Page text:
Arimathea
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Wednesday, March 5, A.D. 2014
One Cannot Appease Many Gods

Over the weekend, I saw service truck for a local business named “Titan.” The truck had an image of a sword on its side in the middle of the company name. Upon seeing it, I initially thought that it was an odd name for a business because the Titans were the bad guys of the Theogony. However, I reconsidered my bigoted opinion, as the Titans were just one set of gods who warred against (and lost to) another set of gods—those whippersnapper Olympians. We tend to categorize the Olympians as good, but the mythology does not really justify that judgment. From a human perspective, the Titan Prometheus seems to have been on our team. So, the Titans were not all bad according to man’s self interest, and they had many beautiful and fine qualities comparable to those on Olympus. I then thought of all the nastiness that occurs among the Olympians themselves; they are always making trouble for each other (and for the rest of the world). Therefore, in Greek paganism, there really are no good guys or bad guys among the gods. There are simply conflicting interest groups vying for dominance. Absent an overarching authoritative power that accords every lower principle and agent its proper place, there is everlasting strife and no final peace. Switching metaphors, there is no way to have true harmony without a unified composing principle (or principal); we get only a cacophony of noises with each trying to override the other.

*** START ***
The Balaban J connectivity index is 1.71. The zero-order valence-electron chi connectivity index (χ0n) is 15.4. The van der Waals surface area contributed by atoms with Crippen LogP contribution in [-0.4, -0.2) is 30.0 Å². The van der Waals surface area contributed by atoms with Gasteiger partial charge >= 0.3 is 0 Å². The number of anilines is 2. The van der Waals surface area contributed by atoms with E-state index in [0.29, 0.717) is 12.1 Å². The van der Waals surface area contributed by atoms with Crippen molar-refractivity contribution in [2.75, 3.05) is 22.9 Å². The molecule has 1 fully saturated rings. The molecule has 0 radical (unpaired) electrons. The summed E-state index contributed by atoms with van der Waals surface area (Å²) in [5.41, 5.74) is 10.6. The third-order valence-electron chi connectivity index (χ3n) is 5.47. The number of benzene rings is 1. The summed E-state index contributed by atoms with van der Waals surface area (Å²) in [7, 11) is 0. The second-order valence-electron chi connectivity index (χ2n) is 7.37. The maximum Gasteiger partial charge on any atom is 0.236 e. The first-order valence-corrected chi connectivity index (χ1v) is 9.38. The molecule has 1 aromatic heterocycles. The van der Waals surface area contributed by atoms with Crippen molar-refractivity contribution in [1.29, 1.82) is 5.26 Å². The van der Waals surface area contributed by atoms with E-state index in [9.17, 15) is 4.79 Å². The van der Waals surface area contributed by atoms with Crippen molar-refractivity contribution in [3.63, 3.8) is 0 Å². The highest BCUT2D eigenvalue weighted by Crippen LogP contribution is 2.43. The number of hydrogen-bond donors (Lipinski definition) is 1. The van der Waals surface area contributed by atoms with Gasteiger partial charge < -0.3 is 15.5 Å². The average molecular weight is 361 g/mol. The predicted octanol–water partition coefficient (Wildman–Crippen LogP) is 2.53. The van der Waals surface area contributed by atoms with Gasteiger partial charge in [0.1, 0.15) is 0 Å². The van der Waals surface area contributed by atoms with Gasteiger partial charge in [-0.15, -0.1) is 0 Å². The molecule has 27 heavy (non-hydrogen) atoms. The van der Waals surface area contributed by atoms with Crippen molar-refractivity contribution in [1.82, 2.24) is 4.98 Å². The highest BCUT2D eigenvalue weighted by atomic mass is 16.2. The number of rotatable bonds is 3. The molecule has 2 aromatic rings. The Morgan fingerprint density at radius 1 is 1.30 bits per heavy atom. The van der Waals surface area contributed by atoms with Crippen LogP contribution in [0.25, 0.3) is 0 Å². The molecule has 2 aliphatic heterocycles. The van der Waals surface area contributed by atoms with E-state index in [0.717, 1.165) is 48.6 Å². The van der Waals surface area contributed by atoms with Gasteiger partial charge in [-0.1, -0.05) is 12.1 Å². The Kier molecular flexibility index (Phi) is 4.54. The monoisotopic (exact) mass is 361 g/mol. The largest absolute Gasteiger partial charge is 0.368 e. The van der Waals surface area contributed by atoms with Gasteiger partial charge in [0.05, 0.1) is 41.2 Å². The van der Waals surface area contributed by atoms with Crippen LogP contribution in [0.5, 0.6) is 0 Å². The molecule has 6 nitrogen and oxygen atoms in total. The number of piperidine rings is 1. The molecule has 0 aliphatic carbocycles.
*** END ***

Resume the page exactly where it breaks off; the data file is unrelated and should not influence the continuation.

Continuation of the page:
This meditation lasted only a few seconds in my mind, and then I saw in yet another manner how the modern world resembles paganism. For without a notion of the ultimate good (the monotheistic God), we have endless demands upon our allegiance—every particular human will determines its own hierarchy of values at every particular moment. That is hellish confusion enough for one will, but the anarchy only multiplies in a human community with many competing wills. Order hides, chaos reigns, and man finds himself unable to appease the discordant gods from within and without that demand his attention and worship. The contemporary Westerner thus despairs as his ancient heathen ancestors who risked the jealous wrath of other deities whenever they sacrificed to one, but perhaps the situation is worse for modern man. For ancient paganism provided balms for his wounded soul, however inadequate they were for real healing. But Western man, having once met the true physician, rejects that old herbal medicine for the spirit. Unfortunately, he has also now forgotten about the doctor. He wanders the world with ailments being quite susceptible to any snake oil peddling con who comes along with a newfangled concoction that promises to relieve him of his pains.

Posted by Joseph on Wednesday, March 5, Anno Domini 2014
Religion | PaganismComments
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